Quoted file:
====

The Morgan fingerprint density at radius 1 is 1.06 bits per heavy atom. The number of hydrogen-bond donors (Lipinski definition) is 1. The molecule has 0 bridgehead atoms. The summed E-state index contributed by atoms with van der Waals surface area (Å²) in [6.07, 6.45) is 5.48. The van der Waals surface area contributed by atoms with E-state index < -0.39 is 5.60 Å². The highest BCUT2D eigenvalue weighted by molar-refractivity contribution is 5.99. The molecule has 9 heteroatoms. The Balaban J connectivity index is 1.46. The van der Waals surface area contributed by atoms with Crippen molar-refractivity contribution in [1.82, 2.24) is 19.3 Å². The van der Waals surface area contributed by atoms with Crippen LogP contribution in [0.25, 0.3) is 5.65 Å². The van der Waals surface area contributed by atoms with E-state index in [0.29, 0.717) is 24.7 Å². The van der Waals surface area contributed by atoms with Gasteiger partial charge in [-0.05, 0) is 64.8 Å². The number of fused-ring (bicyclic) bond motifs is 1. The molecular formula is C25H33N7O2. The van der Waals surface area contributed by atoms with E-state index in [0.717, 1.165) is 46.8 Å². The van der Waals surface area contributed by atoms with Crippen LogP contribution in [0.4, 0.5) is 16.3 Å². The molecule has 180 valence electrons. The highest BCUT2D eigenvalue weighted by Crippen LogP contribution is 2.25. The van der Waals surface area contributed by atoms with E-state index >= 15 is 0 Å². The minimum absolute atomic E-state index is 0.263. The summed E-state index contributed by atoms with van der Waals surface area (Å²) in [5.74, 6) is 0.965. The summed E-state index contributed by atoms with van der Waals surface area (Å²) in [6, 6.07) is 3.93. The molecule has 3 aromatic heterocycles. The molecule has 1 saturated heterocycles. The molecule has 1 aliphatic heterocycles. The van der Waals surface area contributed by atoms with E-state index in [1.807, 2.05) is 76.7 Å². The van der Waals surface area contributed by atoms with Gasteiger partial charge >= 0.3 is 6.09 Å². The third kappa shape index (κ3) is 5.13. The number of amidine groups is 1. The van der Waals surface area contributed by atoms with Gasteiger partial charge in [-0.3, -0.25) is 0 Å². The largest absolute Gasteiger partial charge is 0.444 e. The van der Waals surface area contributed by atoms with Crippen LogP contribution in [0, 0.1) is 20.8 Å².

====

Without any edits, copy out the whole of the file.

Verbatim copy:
The Morgan fingerprint density at radius 1 is 1.06 bits per heavy atom. The number of hydrogen-bond donors (Lipinski definition) is 1. The molecule has 0 bridgehead atoms. The summed E-state index contributed by atoms with van der Waals surface area (Å²) in [6.07, 6.45) is 5.48. The van der Waals surface area contributed by atoms with E-state index < -0.39 is 5.60 Å². The highest BCUT2D eigenvalue weighted by molar-refractivity contribution is 5.99. The molecule has 9 heteroatoms. The Balaban J connectivity index is 1.46. The van der Waals surface area contributed by atoms with Crippen molar-refractivity contribution in [1.82, 2.24) is 19.3 Å². The van der Waals surface area contributed by atoms with Crippen LogP contribution in [0.25, 0.3) is 5.65 Å². The van der Waals surface area contributed by atoms with E-state index in [0.29, 0.717) is 24.7 Å². The van der Waals surface area contributed by atoms with Gasteiger partial charge in [-0.05, 0) is 64.8 Å². The number of fused-ring (bicyclic) bond motifs is 1. The molecular formula is C25H33N7O2. The van der Waals surface area contributed by atoms with E-state index in [0.717, 1.165) is 46.8 Å². The van der Waals surface area contributed by atoms with Crippen LogP contribution in [0.4, 0.5) is 16.3 Å². The molecule has 180 valence electrons. The highest BCUT2D eigenvalue weighted by Crippen LogP contribution is 2.25. The van der Waals surface area contributed by atoms with E-state index >= 15 is 0 Å². The minimum absolute atomic E-state index is 0.263. The summed E-state index contributed by atoms with van der Waals surface area (Å²) in [5.74, 6) is 0.965. The summed E-state index contributed by atoms with van der Waals surface area (Å²) in [6, 6.07) is 3.93. The molecule has 3 aromatic heterocycles. The molecule has 1 saturated heterocycles. The molecule has 1 aliphatic heterocycles. The van der Waals surface area contributed by atoms with E-state index in [1.807, 2.05) is 76.7 Å². The van der Waals surface area contributed by atoms with Gasteiger partial charge >= 0.3 is 6.09 Å². The third kappa shape index (κ3) is 5.13. The number of amidine groups is 1. The van der Waals surface area contributed by atoms with Gasteiger partial charge in [-0.3, -0.25) is 0 Å². The largest absolute Gasteiger partial charge is 0.444 e. The van der Waals surface area contributed by atoms with Crippen LogP contribution in [0, 0.1) is 20.8 Å².